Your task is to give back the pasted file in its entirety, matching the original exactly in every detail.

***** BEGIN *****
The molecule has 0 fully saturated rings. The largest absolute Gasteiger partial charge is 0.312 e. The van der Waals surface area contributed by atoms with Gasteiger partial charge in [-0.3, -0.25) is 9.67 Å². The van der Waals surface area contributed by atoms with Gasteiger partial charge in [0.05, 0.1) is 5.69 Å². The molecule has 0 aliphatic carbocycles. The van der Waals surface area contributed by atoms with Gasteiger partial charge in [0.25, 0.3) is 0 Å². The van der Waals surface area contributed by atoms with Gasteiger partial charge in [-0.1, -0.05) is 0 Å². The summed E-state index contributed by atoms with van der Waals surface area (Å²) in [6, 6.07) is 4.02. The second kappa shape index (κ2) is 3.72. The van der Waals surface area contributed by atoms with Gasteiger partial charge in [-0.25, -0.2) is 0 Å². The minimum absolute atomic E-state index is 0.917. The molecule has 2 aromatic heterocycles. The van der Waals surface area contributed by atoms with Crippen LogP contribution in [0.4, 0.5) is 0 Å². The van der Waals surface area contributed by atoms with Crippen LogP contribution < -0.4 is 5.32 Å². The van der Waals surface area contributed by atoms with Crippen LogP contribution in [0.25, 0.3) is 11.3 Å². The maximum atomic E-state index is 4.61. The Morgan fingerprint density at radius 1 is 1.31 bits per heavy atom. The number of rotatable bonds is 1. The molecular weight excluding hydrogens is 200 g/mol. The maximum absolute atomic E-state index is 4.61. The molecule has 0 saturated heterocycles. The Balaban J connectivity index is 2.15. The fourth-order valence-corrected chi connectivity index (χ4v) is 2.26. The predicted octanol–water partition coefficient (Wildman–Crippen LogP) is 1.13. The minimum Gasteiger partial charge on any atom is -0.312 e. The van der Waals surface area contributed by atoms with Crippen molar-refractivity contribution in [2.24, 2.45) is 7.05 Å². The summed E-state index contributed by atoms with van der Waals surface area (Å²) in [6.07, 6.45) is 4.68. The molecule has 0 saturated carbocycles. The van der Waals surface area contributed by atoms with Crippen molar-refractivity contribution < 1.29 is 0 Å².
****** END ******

The molecule has 0 fully saturated rings. The largest absolute Gasteiger partial charge is 0.312 e. The van der Waals surface area contributed by atoms with Gasteiger partial charge in [-0.3, -0.25) is 9.67 Å². The van der Waals surface area contributed by atoms with Gasteiger partial charge in [0.05, 0.1) is 5.69 Å². The molecule has 0 aliphatic carbocycles. The van der Waals surface area contributed by atoms with Gasteiger partial charge in [0.25, 0.3) is 0 Å². The van der Waals surface area contributed by atoms with Gasteiger partial charge in [-0.1, -0.05) is 0 Å². The summed E-state index contributed by atoms with van der Waals surface area (Å²) in [6, 6.07) is 4.02. The second kappa shape index (κ2) is 3.72. The van der Waals surface area contributed by atoms with Gasteiger partial charge in [-0.25, -0.2) is 0 Å². The minimum absolute atomic E-state index is 0.917. The molecule has 2 aromatic heterocycles. The van der Waals surface area contributed by atoms with Crippen LogP contribution in [0.4, 0.5) is 0 Å². The van der Waals surface area contributed by atoms with Crippen LogP contribution < -0.4 is 5.32 Å². The van der Waals surface area contributed by atoms with Crippen LogP contribution in [0.25, 0.3) is 11.3 Å². The maximum atomic E-state index is 4.61. The Morgan fingerprint density at radius 1 is 1.31 bits per heavy atom. The number of rotatable bonds is 1. The molecular weight excluding hydrogens is 200 g/mol. The maximum absolute atomic E-state index is 4.61. The molecule has 0 saturated heterocycles. The Balaban J connectivity index is 2.15. The fourth-order valence-corrected chi connectivity index (χ4v) is 2.26. The predicted octanol–water partition coefficient (Wildman–Crippen LogP) is 1.13. The minimum Gasteiger partial charge on any atom is -0.312 e. The van der Waals surface area contributed by atoms with Crippen molar-refractivity contribution in [2.24, 2.45) is 7.05 Å². The summed E-state index contributed by atoms with van der Waals surface area (Å²) in [6.07, 6.45) is 4.68. The molecule has 0 saturated carbocycles. The van der Waals surface area contributed by atoms with Crippen molar-refractivity contribution < 1.29 is 0 Å².